Haunted looks: Matthew Macfadyen and Timothy Spall star in ‘The Enfield Haunting’

North London meets The Exorcist in eerie suburban drama


Arts and Entertainment

Filming to begin on two new series due to be aired on Dave from next year


Arts and Entertainment
Kit Harington plays MI5 agent Will Holloway in Spooks: The Greater Good

'You can't count on anyone making it out alive'film
Have you tried new the Independent Digital Edition apps?
Arts and Entertainment

ebooksNow available in paperback
Arts and Entertainment

  • Get to the point
Latest stories from i100
Have you tried new the Independent Digital Edition apps?

ES Rentals

    Independent Dating

    By clicking 'Search' you
    are agreeing to our
    Terms of Use.

    Fishing for votes with Nigel Farage: The Ukip leader shows how he can work an audience as he casts his line to the disaffected of Grimsby

    Fishing is on Nigel Farage's mind

    Ukip leader casts a line to the disaffected
    Who is bombing whom in the Middle East? It's amazing they don't all hit each other

    Who is bombing whom in the Middle East?

    Robert Fisk untangles the countries and factions
    China's influence on fashion: At the top of the game both creatively and commercially

    China's influence on fashion

    At the top of the game both creatively and commercially
    Lord O’Donnell: Former cabinet secretary on the election and life away from the levers of power

    The man known as GOD has a reputation for getting the job done

    Lord O'Donnell's three principles of rule
    Rainbow shades: It's all bright on the night

    Rainbow shades

    It's all bright on the night
    'It was first time I had ever tasted chocolate. I kept a piece, and when Amsterdam was liberated, I gave it to the first Allied soldier I saw'

    Bread from heaven

    Dutch survivors thank RAF for World War II drop that saved millions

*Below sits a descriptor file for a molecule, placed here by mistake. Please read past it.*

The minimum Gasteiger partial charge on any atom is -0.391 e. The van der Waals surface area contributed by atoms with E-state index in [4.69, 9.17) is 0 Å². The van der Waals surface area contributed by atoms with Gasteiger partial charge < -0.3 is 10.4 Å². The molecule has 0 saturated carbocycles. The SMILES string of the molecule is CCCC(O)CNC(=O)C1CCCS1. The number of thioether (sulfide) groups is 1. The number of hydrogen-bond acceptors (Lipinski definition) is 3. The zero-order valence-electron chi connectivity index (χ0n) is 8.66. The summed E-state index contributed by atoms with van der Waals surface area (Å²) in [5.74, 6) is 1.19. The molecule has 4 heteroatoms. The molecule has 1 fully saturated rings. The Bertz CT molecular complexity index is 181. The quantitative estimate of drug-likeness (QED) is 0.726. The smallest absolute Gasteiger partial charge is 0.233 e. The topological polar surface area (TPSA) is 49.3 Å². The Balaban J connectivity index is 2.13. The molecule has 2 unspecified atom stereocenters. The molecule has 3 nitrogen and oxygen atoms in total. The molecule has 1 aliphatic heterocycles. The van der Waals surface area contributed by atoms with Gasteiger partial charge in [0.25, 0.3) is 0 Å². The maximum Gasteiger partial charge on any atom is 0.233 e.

Britain will be 'run for the wealthy and powerful' if Tories retain power - Labour

    How 'the Axe' helped Labour

    UK will be 'run for the wealthy and powerful' if Tories retain power
    Rare and exclusive video shows the horrific price paid by activists for challenging the rule of jihadist extremists in Syria

    The price to be paid for challenging the rule of extremists

    A revolution now 'consuming its own children'
    Welcome to the world of Megagames

    Welcome to the world of Megagames

    300 players take part in Watch the Skies! board game in London
    'Nymphomaniac' actress reveals what it was really like to star in one of the most explicit films ever

    Charlotte Gainsbourg on 'Nymphomaniac'

    Starring in one of the most explicit films ever
    Robert Fisk in Abu Dhabi: The Emirates' out-of-sight migrant workers helping to build the dream projects of its rulers

    Robert Fisk in Abu Dhabi

    The Emirates' out-of-sight migrant workers helping to build the dream projects of its rulers
    Vince Cable interview: Charging fees for employment tribunals was 'a very bad move'

    Vince Cable exclusive interview

    Charging fees for employment tribunals was 'a very bad move'
    Iwan Rheon interview: Game of Thrones star returns to his Welsh roots to record debut album

    Iwan Rheon is returning to his Welsh roots

    Rheon is best known for his role as the Bastard of Bolton. It's gruelling playing a sadistic torturer, he tells Craig McLean, but it hasn't stopped him recording an album of Welsh psychedelia
    Morne Hardenberg interview: Cameraman for BBC's upcoming show Shark on filming the ocean's most dangerous predator

    It's time for my close-up

    Meet the man who films great whites for a living
    Increasing numbers of homeless people in America keep their mobile phones on the streets

    Homeless people keep mobile phones

    A homeless person with a smartphone is a common sight in the US. And that's creating a network where the 'hobo' community can share information - and fight stigma - like never before